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In the U.K. and in Israel, a Shift Toward Ultranationalist Isolationism

Unlike the British, Israel doesn’t need a referendum to declare its disengagement from Europe and the West. It's well on its way.

The shock caused by the British public’s decision to leave the European Union is still fresh. The fall of the world’s stock markets and the resignation of Prime Minister David Cameron are just the beginning of a long and tortuous separation whose consequences cannot yet be assessed. Is the entire EU on the brink of disintegration? Will Britain itself continue to be the United Kingdom? What are the vote’s implications for international coalitions — those bound by free trade agreements and those formed in order to wage war on terror?
At this point, all that can be done in the face of these portentous musings is to examine the reasons for the decision to leave. The direct cause was Cameron’s hasty promise to hold a referendum in a bid to placate rivals within his party, a promise that ultimately led to his resignation. But it was nationalist and ultranationalist undercurrents, isolationism, racism and a desire to retreat from a Europe thronged with Syrian refugees, together with an unwillingness to keep taking part in international military operations, that formed the ideological and cultural foundations for the vote to leave. These foundations are apparently shared by a majority of British citizens.
These foundations are not unique to Britain; they can be found today in most European states. Nor is the United States a stranger to isolationist ideology that seeks to distance the superpower from intervention in global crises and which is characterized by racist and xenophobic trends that are apparent in the very candidacy of a figure like Donald Trump.
The ultranationalist and isolationist undercurrents that separated Britain from Europe are flowing in Israel as well, and they do not remain below the surface. Israel, it seems, doesn’t need a referendum or official decision in order to declare its disengagement from Europe or the West. Its policy and identity as the last occupation state in the West is a de facto declaration. But unlike Britain, Israel needs the support of international coalitions for its survival.
The ultranationalist isolationism that Israel flaunts is not a defensive wall against international boycotts and sanctions, but rather a wall of paper. In Europe the racism, xenophobia and hatred of minorities cultivated by extreme right-wing movements still run up against powerful liberal and humanitarian dams. In Israel these dams are collapsing. Britain’s decision must not be seen in Israel as a model for emulation by those who believe the state can exist as an island. The ultranationalist right must not be allowed to turn Israel into a state imprisoned in a solitary confinement of nations.

Haaretz Editorial
read more: http://www.haaretz.com/opinion/1.727101



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Video of the Week New Clashes Erupt Between Israeli Security Forces, Muslim Worshippers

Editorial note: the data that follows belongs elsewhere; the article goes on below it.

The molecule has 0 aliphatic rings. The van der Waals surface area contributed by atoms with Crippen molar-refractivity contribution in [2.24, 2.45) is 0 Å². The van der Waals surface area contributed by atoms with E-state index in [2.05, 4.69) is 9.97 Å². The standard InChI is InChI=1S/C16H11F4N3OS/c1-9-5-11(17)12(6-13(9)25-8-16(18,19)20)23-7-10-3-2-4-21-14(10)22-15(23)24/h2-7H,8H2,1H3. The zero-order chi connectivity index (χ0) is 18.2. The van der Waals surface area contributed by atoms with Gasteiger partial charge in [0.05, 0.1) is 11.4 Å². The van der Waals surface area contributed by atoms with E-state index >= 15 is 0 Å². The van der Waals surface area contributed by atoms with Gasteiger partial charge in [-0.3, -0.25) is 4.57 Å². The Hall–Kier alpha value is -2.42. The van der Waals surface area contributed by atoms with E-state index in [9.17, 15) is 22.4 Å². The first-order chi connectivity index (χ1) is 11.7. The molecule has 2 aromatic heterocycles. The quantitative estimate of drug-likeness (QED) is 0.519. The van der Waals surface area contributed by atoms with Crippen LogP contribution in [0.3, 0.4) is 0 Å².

Temple Mount temporarily closed to Jewish visitors after clashes with police

The Temple Mount was temporarily closed to Jewish visitors on Wednesday at the order of Jerusalem District Commander Yoram Halevy after Jews broke visitation rules at the holy site, police said. The Jewish visitors were expelled from the compound for bringing sacred books to the Mount and trying to pray there. After one of the individuals was cautioned, another took out a holy book, and the group was expelled. Meanwhile, renewed clashes erupted between protesters and Israeli security forces near the Lion's Gate in the Old City, where police used stun grenades against the demonstrators. A regular dynamic has developed involving clashes between Palestinians and Israel Police over the past several days near the Lion's Gate. Dozens of Palestinians are present at the site on a regular basis, urging devotion to the Al-Aqsa Mosque on the Temple Mount and condemning Israel. During Muslim prayer times, particularly the midday and nighttime prayers, hundreds and sometimes even thousands have been gathering there.

There have been outbreaks of violence during these periods, including stone-throwing or physical confrontations with the police. In most of these incidents, the police have been using stun grenades and sponge-tipped bullets to disperse the crowds. In a number of cases, journalists in the area have also suffered violence at the hands of the police. On Tuesday, Hassan Shaalan, a reporter for the Ynet news website, was struck by a policeman even after he identified himself as a member of the press. A group of Jerusalem-based journalists released a statement of condemnation over the incident and called on the police to permit reporters to do their jobs. The Jerusalem Police responded: "This involved an incident that took place in the course of violent disturbances of the peace that occurred in Jerusalem while the police were acting to remove the demonstrators from the street after some of them refused to vacate. The forces working on the scene are under constant threat to their lives. http://www.haaretz.com/israel-news/1.802141

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